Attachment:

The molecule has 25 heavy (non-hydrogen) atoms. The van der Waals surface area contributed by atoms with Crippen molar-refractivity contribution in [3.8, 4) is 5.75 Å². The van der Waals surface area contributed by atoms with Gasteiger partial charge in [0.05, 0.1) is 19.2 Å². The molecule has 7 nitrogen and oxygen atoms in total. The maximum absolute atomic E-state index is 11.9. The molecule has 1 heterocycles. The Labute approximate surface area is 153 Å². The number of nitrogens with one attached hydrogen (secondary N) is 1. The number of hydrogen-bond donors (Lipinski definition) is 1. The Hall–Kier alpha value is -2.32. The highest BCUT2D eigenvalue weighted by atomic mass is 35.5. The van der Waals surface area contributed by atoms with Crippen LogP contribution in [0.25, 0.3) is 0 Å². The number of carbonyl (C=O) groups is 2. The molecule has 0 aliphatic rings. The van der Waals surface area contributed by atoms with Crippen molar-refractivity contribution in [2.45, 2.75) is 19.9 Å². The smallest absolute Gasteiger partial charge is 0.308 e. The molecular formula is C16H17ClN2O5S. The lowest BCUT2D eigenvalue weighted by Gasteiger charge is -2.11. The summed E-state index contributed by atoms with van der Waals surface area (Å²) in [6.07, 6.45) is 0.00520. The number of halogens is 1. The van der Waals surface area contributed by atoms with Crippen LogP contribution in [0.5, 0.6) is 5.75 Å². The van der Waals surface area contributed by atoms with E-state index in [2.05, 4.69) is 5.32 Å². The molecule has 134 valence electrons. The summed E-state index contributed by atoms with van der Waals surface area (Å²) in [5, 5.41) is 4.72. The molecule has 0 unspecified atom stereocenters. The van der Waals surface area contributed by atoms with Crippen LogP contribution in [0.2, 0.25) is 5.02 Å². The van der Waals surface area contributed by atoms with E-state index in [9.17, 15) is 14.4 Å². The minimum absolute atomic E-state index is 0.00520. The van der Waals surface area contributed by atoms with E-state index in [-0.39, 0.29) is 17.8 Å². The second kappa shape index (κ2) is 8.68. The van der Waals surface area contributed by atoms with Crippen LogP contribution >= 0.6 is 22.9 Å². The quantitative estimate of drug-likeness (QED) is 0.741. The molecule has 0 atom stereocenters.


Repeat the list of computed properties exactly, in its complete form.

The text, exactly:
The molecule has 25 heavy (non-hydrogen) atoms. The van der Waals surface area contributed by atoms with Crippen molar-refractivity contribution in [3.8, 4) is 5.75 Å². The van der Waals surface area contributed by atoms with Gasteiger partial charge in [0.05, 0.1) is 19.2 Å². The molecule has 7 nitrogen and oxygen atoms in total. The maximum absolute atomic E-state index is 11.9. The molecule has 1 heterocycles. The Labute approximate surface area is 153 Å². The number of nitrogens with one attached hydrogen (secondary N) is 1. The number of hydrogen-bond donors (Lipinski definition) is 1. The Hall–Kier alpha value is -2.32. The highest BCUT2D eigenvalue weighted by atomic mass is 35.5. The van der Waals surface area contributed by atoms with Crippen LogP contribution in [0.25, 0.3) is 0 Å². The number of carbonyl (C=O) groups is 2. The molecule has 0 aliphatic rings. The van der Waals surface area contributed by atoms with Crippen molar-refractivity contribution in [2.45, 2.75) is 19.9 Å². The smallest absolute Gasteiger partial charge is 0.308 e. The molecular formula is C16H17ClN2O5S. The lowest BCUT2D eigenvalue weighted by Gasteiger charge is -2.11. The summed E-state index contributed by atoms with van der Waals surface area (Å²) in [6.07, 6.45) is 0.00520. The number of halogens is 1. The van der Waals surface area contributed by atoms with Crippen LogP contribution in [0.5, 0.6) is 5.75 Å². The van der Waals surface area contributed by atoms with E-state index in [2.05, 4.69) is 5.32 Å². The molecule has 134 valence electrons. The summed E-state index contributed by atoms with van der Waals surface area (Å²) in [5, 5.41) is 4.72. The molecule has 0 unspecified atom stereocenters. The van der Waals surface area contributed by atoms with Crippen LogP contribution in [0.2, 0.25) is 5.02 Å². The van der Waals surface area contributed by atoms with E-state index in [9.17, 15) is 14.4 Å². The minimum absolute atomic E-state index is 0.00520. The van der Waals surface area contributed by atoms with E-state index in [-0.39, 0.29) is 17.8 Å². The second kappa shape index (κ2) is 8.68. The van der Waals surface area contributed by atoms with Crippen LogP contribution >= 0.6 is 22.9 Å². The quantitative estimate of drug-likeness (QED) is 0.741. The molecule has 0 atom stereocenters.